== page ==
There was a compelling argument a few months ago in an article in a leading newspaper as to how the problem in India was poverty and not income inequality.
To bolster this point, the writer went on to ask, which country in the world would the reader hypothetically choose to be poor in: the US, which is one of the most unequal nations in the world, or in Bangladesh, where inequality is nowhere close to the US but poverty is exceedingly high?
The question was rhetorical.
The writer went on to say, let’s chase the 7% GDP growth, let’s go after the $5-trillion goal, the rich will get richer yes, but poverty will also reduce.
As early as 2014, the top 50% of the Indian population held 97.5% of the total wealth, while the bottom 50% held the balance of 2.5%. India has fast become one of the most unequal countries in the world, sharing the honour with the US, China and Russia.
But while it is perhaps not so bad to be poor in the US, as suggested by the article that I referred to, is it really okay to be poor in India? The per capita GDP of the US is in the $60,000 ballpark, while it is around $7,000 in India, corrected for PPP. It is surely not all right to be poor in India.
This is where the issue of minimum wages comes in.
Under the Minimum Wages Act 1948 (MWA), wage boards have been set up in states to review the industry’s capacity to pay and fix minimum wages, such that they at least cover a family of four’s requirements for calories, shelter, clothing, education, medical assistance, and entertainment.
I want to now use the examples of domestic workers to illustrate this issue.
When I looked at the minimum wages for domestic workers recommended by three state governments, they ranged from Rs 8,000 per month to Rs 8,500 per month, for an 8-hour working day. How will Rs 8000 “at least cover a family of four’s requirements of calories, shelter, clothing, education, medical assistance, and entertainment”, as the MWA suggests?
According to a report in a business newspaper in early 2019, there were close to 40 lakh domestic workers in India and “the ministry of labour and employment has been working on a national policy for domestic workers over past three years but various propositions have been pulled down by employers who said they would significantly add to their monthly bills.”
We have an unfair situation here. On the one hand, the providers of domestic services are perhaps being paid less than what we would believe will at least cover a family of four’s requirements of calories, shelter, clothing, education, medical assistance, and entertainment. On the other hand, the receivers of the service, very much part of the top half of the pyramid, are appearing to be resisting this fair increase, complaining that it would add significantly to their monthly bills.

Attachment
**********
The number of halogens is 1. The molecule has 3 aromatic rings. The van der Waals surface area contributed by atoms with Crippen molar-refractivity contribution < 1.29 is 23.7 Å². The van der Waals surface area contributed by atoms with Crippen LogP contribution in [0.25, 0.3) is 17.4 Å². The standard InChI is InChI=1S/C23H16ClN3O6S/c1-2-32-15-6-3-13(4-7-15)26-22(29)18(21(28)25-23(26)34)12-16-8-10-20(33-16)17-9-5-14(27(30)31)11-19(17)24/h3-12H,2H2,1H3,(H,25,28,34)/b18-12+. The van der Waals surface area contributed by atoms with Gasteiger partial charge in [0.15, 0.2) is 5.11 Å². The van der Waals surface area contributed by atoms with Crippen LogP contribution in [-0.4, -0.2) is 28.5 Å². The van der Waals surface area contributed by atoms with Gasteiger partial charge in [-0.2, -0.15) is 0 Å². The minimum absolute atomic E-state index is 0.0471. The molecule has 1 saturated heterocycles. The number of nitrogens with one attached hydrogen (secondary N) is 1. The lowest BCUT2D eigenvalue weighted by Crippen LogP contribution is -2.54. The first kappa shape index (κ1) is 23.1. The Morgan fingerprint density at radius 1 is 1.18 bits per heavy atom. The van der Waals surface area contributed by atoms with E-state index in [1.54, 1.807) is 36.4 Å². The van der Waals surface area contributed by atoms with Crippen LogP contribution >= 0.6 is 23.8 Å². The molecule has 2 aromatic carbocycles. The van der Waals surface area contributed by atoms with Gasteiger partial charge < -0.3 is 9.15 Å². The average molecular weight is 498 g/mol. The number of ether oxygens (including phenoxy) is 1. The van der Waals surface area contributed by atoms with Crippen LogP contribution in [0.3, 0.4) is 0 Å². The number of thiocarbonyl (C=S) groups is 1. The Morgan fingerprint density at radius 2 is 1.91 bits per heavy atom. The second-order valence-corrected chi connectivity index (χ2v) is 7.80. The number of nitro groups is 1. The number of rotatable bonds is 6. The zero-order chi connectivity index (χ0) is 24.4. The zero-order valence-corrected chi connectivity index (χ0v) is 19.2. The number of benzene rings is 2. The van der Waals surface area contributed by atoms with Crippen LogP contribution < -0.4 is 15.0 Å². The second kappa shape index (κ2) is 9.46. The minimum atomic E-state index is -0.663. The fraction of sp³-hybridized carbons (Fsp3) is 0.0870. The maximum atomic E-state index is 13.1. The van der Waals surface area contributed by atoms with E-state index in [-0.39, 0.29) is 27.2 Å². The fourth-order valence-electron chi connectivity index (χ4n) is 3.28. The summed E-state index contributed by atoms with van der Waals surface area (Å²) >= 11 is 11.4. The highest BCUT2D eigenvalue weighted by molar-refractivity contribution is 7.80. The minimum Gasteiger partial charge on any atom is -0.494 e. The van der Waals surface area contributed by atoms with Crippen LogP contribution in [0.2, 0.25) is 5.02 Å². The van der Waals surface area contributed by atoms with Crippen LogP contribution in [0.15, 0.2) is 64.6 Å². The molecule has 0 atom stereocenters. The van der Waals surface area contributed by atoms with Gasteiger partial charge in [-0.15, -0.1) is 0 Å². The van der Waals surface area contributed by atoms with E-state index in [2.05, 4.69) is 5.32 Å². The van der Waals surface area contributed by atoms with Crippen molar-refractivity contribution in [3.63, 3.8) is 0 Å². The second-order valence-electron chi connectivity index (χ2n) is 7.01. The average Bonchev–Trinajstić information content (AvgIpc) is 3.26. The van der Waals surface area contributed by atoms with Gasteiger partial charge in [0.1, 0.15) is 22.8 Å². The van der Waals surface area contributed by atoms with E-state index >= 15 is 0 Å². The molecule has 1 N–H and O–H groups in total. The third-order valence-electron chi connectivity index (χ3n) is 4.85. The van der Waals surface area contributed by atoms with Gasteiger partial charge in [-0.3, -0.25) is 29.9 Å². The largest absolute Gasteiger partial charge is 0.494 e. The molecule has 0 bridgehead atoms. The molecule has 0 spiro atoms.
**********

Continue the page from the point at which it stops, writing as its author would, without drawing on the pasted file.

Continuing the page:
The time is surely ripe for a minimum wages reform programme, covering many of the informal categories of labour. Without that, these millions simply don’t have a chance of getting a fair value for their services. In our country, more than any other country, the poor are even less educated, even more side-lined through centuries-long difference along the lines of class, caste and religion. They don’t have a voice or a legal framework under which they can represent their case.
I took the example of the domestic worker to build one story. But there are many more like them. The safai karmachari, the coolie, the helper in the neighbourhood restaurant, the worker in the local construction firm, all these add up to millions and millions of urban poor whose minimum wages have traditionally been very low. And will continue to be very low unless a bold reform is brought in.
That bold reform will mean a decent increase in the minimum wages for all these categories of workers. It will entail the creation of awareness about their wage levels and their rights to legal redressal. It will mean a mechanism that reviews this every two years.
‘Minimum wages’ is a subject under the Concurrent List, which means that the Centre can lead the effort in this realm and work with multiple state governments to create a huge impact among millions of urban poor.
The minimum wage overhaul will be a foundation-building reform that can help millions stand on their own feet with dignity, satisfied that all their hard work is being given the value that it deserves.
This is where the connection between income or wealth inequality and poverty starts becoming visible. As we start paying our domestic workers more and as restaurants charge us more because they have to recover the higher costs of their employees, the entire income pyramid changes.
Also, our own retained savings drop as a result of spending more on various services and the wealth pyramid also starts improving a little more at the bottom, leading to a fairer, more just world with more dignity and self-esteem.
Income inequality is not the cause of poverty, surely. But without the guardrails that protect the millions who have neither recourse to legal redressal nor a voice, chasing the $5-trillion dream could result in disturbing income and wealth inequalities, without the accompanying benefits that are allotted in many countries across the world while chasing a similar goal.
For that not to happen, the state will need to become the patron of these silent millions.
C. K. Venkataraman is the managing director of Titan Company Limited.